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Hong Kong demands UK rights group scrub website

The national security law is one of many seismic legal and political changes seen in Hong Kong in recent years

Hong Kong demands UK rights group scrub website

The Kowloon peninsula of Hong Kong across Victoria Harbour. The national security law is one of many seismic legal and political changes seen in Hong Kong in recent years. (Photo: AFP)

Published: March 14, 2022 10:17 AM GMT

Updated: March 14, 2022 10:22 AM GMT

A UK-based rights group today pledged not to remain silent after Hong Kong's government demanded it shutter its website and accused it of endangering China's national security.

While China heavily restricts the internet on the mainland, Hong Kong does not generally censor the web, allowing residents to access sites and content that might be critical of Beijing.

But today's announcement means Hong Kong Watch becomes the first overseas advocacy group to confirm it is in the crosshairs of a sweeping national security law which Beijing imposed to snuff out dissent in the financial hub in mid-2020.

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"By threatening a UK-based NGO with financial penalties and jail for merely reporting on the human rights situation in Hong Kong, this letter exemplifies why Hong Kong's national security law is so dangerous," the group's chief executive Benedict Rogers said.

"We will not be silenced by an authoritarian security apparatus which, through a mixture of senseless brutality and ineptitude, has triggered rapid mass migration out of the city and shut down civil society," added the activist, who was barred from visiting the city in 2017.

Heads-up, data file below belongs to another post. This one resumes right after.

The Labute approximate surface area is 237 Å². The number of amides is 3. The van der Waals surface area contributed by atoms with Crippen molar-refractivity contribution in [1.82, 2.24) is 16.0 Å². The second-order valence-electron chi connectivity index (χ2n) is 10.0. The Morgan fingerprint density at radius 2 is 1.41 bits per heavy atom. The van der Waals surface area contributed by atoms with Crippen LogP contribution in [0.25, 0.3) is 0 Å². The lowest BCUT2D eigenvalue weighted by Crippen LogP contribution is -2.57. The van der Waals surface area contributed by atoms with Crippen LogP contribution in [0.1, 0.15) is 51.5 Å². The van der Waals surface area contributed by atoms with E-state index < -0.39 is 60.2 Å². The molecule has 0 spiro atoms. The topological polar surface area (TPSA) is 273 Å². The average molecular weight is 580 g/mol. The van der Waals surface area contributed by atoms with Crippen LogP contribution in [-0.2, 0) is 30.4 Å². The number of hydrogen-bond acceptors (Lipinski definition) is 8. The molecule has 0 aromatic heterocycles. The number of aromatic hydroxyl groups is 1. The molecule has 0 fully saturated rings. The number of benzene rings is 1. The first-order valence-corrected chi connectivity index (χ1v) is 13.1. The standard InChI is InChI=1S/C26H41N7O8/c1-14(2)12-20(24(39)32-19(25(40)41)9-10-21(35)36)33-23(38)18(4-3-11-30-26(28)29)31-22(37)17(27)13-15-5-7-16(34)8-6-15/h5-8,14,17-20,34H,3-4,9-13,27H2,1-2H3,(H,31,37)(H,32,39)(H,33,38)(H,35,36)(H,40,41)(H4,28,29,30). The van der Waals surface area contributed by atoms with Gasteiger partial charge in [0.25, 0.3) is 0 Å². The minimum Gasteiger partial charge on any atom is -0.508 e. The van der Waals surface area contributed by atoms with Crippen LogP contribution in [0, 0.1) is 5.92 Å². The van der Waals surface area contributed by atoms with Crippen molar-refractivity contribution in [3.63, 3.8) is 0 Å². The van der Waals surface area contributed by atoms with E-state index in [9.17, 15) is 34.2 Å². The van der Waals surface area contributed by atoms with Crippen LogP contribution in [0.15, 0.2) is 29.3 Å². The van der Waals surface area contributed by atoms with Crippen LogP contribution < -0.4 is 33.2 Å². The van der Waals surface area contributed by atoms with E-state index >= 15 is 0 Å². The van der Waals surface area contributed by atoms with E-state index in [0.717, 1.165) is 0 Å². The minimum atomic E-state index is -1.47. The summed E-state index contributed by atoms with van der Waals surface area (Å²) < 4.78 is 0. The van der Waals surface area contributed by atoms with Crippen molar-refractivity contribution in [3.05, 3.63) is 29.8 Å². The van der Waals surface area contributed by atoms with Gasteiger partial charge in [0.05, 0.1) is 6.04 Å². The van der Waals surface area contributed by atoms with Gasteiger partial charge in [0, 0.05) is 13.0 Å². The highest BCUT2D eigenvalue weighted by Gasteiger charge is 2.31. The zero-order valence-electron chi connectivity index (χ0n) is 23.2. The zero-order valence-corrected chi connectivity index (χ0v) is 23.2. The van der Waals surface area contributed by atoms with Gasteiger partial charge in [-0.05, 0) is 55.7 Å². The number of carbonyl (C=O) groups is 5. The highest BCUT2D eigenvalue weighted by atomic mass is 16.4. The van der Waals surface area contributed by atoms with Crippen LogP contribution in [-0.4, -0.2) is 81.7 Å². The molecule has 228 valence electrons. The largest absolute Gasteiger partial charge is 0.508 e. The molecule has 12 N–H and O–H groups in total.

Hong Kong's Security Bureau accused the group of "colluding with foreign forces to endanger national security," according to an email sent on March 10 which Hong Kong Watch posted in full on its website today.

Hong Kong Watch is supported by a number of UK politicians, including Hong Kong's last colonial-era governor Chris Patten

The offense, one of the four major crimes under the security law, can carry maximum penalties of up to life imprisonment.

"Criminal investigation reveals that Hong Kong Watch has been engaging in... lobbying foreign countries to impose sanctions or blockade" against China and Hong Kong, the Security Bureau said in its email.

Hong Kong's police chief also sent a notice the same day demanding that the group remove all publications from its website.

"Should you fail to do so, further action will be instituted ... without further notice," the email warned.

The Hong Kong police said it does not comment on specific cases but added that the public can continue to use the internet "lawfully."

Founded in 2017, Hong Kong Watch monitors "threats to Hong Kong's basic freedoms, the rule of law and autonomy."

The national security law is one of many seismic legal and political changes seen in Hong Kong in recent years as China remoulds the former British colony in its own authoritarian image.

Hong Kong Watch is supported by a number of UK politicians, including Hong Kong's last colonial-era governor Chris Patten.

Since last month, its website has not been accessible in the Chinese territory without use of a VPN.

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